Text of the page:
Think of Tuscany and Umbria – beautiful scenery, beguiling hilltop towns; Siena, Cortona, Assisi… Pozzuolo?
OK, few people may have heard of Pozzuolo, but it’s actually more typical of the region than its famous cousins. Maybe nothing much to look at, but well placed and much more relaxed than the tourist hotspots, all of which are within one hour of this quaint, sleepy little town.
Photo: Gordon Cragie
As central Italy goes, Pozzuolo is pretty much, well, dead centre. A two-hour drive from each of the airports in Rome, Pisa and Bologna, an hour from Florence and 40 minutes from Perugia. Once here, two hours driving west takes you to the clear blue waters of the Med, while the same time driving east over the Apennines will take you to the equally attractive Adriatic.
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Mind you, if you prefer your water-based activities to be a little more accessible, a mere five-minute drive takes you to Castiglione Del Lago and Lago Trasimeno, Italy’s fourth largest lake behind the more famous Garda, Maggiore and Como.
The region is so dependent on the attractions and bounty of the lake that the locals are almost obsessive about how full or, more worryingly, how empty it is. Currently everyone is happy as a good few years of persistent winter/spring rainfall – Umbria isn’t called “la cuore verde d’Italia” (the green heart of Italy) for nothing – has topped up the levels to pretty much full.
Lake Trasimeno. Photo: DepositPhotos
But enough about water. Look at the other attractions of being here. Montepulciano. Orvieto. San Gimignano. Pisa. This list goes on and on, all within an hour’s drive of Pozzuolo. And that’s only the well-known ones. Drive around and you’ll come across any number of beautiful little places, unchanged for hundreds of years, all boasting the attractions that keep the tourists coming back.
Yet stick around in Pozzuolo itself and you'll discover that this seemingly unremarkable little town actually has a remarkable history. It had huge strategic importance towards the conclusion of World War Two and was once at the epicentre of efforts to stop Germans advancing.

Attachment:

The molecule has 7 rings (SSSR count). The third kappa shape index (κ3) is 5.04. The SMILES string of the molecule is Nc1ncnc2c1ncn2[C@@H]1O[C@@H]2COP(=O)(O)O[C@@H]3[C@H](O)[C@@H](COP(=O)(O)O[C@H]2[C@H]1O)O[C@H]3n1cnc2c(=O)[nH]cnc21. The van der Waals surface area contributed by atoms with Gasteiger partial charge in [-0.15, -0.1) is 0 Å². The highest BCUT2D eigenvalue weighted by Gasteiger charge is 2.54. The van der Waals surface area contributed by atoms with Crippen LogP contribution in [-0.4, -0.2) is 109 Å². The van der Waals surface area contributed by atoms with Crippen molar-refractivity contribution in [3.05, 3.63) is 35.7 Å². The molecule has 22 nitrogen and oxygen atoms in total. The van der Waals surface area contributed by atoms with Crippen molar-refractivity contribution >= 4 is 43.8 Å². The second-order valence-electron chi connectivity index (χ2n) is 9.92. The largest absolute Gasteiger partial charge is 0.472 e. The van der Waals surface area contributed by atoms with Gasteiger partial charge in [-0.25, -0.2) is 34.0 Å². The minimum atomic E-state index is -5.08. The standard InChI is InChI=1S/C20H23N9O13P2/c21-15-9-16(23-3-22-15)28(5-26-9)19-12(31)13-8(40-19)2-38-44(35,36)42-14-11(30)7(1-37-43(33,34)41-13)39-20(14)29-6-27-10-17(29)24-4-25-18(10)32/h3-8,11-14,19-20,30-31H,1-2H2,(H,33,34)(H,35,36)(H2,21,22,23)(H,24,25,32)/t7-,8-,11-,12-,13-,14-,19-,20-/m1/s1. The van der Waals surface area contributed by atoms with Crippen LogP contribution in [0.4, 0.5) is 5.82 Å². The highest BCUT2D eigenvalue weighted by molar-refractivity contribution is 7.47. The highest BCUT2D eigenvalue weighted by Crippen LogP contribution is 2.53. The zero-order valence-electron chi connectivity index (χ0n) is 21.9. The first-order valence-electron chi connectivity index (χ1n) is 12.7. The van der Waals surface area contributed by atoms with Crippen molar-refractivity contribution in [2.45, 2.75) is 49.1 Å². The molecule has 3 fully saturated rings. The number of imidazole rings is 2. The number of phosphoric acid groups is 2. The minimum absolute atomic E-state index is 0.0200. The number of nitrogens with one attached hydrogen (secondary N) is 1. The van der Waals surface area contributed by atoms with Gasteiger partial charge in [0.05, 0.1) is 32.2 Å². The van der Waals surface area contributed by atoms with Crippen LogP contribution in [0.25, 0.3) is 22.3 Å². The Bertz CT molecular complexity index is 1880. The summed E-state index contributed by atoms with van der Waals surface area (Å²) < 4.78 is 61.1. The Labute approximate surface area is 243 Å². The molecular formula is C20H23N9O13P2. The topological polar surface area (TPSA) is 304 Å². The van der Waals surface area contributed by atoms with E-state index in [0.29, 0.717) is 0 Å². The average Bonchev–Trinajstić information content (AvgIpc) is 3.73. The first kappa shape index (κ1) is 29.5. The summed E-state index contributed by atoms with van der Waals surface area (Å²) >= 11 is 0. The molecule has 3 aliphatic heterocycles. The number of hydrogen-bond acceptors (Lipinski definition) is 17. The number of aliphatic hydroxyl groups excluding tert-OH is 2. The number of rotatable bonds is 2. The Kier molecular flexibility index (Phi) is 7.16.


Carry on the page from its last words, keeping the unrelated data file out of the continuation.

Pozzuolo has survived the demise of some traditional local industries, like textiles, and opted to maximise its natural resources. Agriculture will continue to be the basis of life here, with tourist activity neatly fitting around the rhythms of the countryside.
Photo: Gordon Craigie
The attractions will remain what they have always been – climate, food, wine, coffee, culture and a pace of life that simply allows people to… live. And live well.
And for readers who aren’t blessed with the opportunity to live that ‘sweet’ life here, you can continue to sample it in small quantities by visiting and helping to keep these small businesses alive while enjoying your own dolce vita, even if only for a week or two.
If you do visit then, while you’re planning your trips to Cortona, Siena et al, don’t forget to check out Pozzuolo itself.
For a leisurely afternoon you could start by taking a perfect caffè in Bar Controvento before strolling the short distance to the beautiful 12th-century Chiesa Dei Santi Pietro e Paolo.
Photo: Gordon Craigie
Around another corner lies the imposing Palazzo Moretti – venture inside and learn the story of Pozzuolo’s most famous son, the scientist Franco Rasetti.
If all this culture has worn you out then perhaps it’s time for some retail therapy at Lesti or Camilloni, two unusually large clothes shops for such a small town.
By now it must surely be be l’ora dell’aperitivo, and time to return to Bar Controvento to sample the early evening hospitality before heading for great pizza at Ristorante Da Gigi.
Sounds like a fine day to me!
Gordon Craigie is a freelance feature writer and journalist who divides his time between Scotland and Italy. You can see more of his work at gordoncraigie.com.
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